According to the Pew Forum on Religion, the fastest growing religious designation in America over the past five years is “None.” While atheism and agnosticism have risen slightly over that time, the biggest increase is among those who, when asked about institutional religion, respond, “Meh.”
It strikes me that much of what drives this unenthusiastic response to religion, at least in the case of Christianity, centers on the apparent (at least to observers) unwillingness of Christians to live like Jesus. Perhaps the reason the “Nones” are so underwhelmed by organized religion isn’t because they don’t find Jesus interesting, but because it appears to them that Christians don’t find him sufficiently interesting enough to take seriously. Sure, we as Christians take seriously the atonement of Jesus but when it comes to the teaching/ethics of Jesus we have said with our lives…
You see, Christians claim to believe in a Jesus who spent a great deal of time reaching out to, speaking out for, advocating on behalf of “the least of these”; but then some segments of Christianity align themselves with systems that seem interested in advancing only the interests of the wealthiest among us — at the expense of the poor, the hungry, the naked, the outcast.
Blessed are the poor in spirit? Bah, humbug! Meek? No, a ruthless climbing-the-ladder-of-success-no-matter-what-the-cost is the religion of many. Pure in heart? Thirsting for righteousness? We are embarrassed by such naivety. Jesus tells us to love not only our neighbor, but our enemy. But we’ve perpetuated a culture of war and violence.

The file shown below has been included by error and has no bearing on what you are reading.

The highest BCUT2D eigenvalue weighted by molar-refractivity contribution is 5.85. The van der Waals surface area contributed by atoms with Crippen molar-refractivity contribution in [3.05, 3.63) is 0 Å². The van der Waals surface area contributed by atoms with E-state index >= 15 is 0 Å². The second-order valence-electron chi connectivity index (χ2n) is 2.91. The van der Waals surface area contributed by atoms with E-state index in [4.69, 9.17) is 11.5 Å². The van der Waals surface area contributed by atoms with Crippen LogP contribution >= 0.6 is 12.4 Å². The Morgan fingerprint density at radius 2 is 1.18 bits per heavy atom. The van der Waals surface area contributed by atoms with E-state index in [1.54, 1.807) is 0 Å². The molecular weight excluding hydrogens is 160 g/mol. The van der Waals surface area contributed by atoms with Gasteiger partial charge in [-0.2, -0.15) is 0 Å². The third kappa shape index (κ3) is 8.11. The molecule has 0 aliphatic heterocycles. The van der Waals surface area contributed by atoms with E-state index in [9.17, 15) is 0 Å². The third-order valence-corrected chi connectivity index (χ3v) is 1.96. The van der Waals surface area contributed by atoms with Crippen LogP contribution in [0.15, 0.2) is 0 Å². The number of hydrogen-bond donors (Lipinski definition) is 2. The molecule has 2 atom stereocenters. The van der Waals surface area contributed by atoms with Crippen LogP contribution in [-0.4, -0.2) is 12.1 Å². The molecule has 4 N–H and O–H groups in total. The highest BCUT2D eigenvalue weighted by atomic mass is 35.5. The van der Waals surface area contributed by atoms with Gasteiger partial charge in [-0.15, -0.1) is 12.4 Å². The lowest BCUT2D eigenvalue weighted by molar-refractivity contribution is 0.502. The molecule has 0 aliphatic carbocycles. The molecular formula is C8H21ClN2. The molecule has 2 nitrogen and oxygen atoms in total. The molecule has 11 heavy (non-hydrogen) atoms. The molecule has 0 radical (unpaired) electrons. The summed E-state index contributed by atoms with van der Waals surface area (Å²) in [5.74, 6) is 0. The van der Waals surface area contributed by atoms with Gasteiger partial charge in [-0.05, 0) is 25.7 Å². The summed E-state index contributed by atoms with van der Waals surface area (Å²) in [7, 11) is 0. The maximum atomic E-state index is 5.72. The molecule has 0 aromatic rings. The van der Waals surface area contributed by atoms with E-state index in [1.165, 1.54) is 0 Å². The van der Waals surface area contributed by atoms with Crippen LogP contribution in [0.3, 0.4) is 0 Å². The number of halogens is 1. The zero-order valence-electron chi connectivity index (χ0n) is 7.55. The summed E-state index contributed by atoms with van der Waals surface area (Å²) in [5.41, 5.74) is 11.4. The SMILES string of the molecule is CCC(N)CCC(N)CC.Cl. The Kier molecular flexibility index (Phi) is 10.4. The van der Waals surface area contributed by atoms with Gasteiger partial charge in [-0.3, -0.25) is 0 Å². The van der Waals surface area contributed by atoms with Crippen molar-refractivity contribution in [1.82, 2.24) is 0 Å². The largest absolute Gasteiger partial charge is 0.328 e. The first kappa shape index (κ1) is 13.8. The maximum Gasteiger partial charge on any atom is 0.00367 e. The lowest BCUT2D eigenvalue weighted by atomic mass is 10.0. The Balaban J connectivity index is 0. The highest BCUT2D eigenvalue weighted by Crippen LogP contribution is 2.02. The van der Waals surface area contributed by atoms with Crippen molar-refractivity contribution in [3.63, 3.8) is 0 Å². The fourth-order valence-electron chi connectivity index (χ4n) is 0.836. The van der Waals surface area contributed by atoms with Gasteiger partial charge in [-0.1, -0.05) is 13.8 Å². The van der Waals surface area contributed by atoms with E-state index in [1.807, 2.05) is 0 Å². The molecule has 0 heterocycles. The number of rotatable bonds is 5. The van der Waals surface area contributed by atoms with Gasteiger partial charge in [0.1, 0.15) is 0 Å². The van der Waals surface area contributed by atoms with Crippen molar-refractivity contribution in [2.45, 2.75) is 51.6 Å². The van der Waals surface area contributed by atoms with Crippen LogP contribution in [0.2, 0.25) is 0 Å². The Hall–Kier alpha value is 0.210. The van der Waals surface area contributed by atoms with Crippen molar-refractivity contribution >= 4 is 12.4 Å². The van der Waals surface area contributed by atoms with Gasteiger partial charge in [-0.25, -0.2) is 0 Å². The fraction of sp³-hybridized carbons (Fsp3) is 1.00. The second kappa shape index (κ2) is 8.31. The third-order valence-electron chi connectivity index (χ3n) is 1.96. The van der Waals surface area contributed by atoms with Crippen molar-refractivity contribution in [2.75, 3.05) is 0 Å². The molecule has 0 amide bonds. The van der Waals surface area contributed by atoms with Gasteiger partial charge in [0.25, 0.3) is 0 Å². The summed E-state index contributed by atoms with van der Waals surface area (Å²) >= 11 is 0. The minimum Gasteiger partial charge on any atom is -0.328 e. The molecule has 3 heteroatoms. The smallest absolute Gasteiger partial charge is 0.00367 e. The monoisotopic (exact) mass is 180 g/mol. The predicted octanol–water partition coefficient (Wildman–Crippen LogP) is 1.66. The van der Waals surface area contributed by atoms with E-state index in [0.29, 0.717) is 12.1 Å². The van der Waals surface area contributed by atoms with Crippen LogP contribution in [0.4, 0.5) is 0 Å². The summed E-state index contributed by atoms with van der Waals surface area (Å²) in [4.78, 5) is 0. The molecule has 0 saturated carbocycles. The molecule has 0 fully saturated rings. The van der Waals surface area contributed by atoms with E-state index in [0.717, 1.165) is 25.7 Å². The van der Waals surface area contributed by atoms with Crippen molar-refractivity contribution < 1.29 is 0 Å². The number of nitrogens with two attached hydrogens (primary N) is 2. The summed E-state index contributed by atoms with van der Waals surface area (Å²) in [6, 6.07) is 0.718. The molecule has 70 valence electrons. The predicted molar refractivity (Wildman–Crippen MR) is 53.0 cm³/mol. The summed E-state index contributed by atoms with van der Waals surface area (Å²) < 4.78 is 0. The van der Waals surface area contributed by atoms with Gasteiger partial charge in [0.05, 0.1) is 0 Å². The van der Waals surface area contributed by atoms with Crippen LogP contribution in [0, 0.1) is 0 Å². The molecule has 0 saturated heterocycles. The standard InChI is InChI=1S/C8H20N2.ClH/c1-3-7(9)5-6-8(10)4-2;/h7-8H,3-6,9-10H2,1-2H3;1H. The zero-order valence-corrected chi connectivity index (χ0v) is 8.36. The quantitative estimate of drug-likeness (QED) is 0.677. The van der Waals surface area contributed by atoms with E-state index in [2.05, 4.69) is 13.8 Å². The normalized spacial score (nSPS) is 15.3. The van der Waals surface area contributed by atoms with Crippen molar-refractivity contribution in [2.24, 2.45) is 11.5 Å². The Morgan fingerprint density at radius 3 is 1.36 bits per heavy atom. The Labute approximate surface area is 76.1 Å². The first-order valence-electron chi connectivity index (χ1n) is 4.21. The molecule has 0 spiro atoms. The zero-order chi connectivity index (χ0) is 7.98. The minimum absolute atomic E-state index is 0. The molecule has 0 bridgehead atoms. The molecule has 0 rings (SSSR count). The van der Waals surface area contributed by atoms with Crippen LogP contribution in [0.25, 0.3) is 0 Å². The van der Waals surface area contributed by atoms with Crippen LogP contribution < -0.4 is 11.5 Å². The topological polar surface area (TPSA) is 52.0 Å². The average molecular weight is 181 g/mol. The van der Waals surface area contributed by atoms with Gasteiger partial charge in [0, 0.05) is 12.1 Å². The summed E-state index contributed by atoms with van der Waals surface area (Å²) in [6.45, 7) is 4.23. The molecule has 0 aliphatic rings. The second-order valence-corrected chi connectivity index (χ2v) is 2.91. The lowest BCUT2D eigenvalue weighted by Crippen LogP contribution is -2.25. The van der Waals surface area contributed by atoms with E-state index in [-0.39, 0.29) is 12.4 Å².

Our world tells us to invest in the future, to command the highest salary we can, and to accumulate wealth. Jesus tells us not to store up treasures on earth lest we make money our God. He tells us not to obsess over making a living, but to seek first his Kingdom and his righteousness.
We build great institutions by naming buildings after big donors, and putting little donors’ names on pretentious plaques. Jesus says that when we give we are to do it secretly, anonymously.
What Jesus teaches is not warmed over religion. It is subversive. It is radical. What if Jesus didn’t mean for his teaching to be viewed as an unattainable ideal, but a blueprint from God for the People of God?
What if Jesus really meant what he said?
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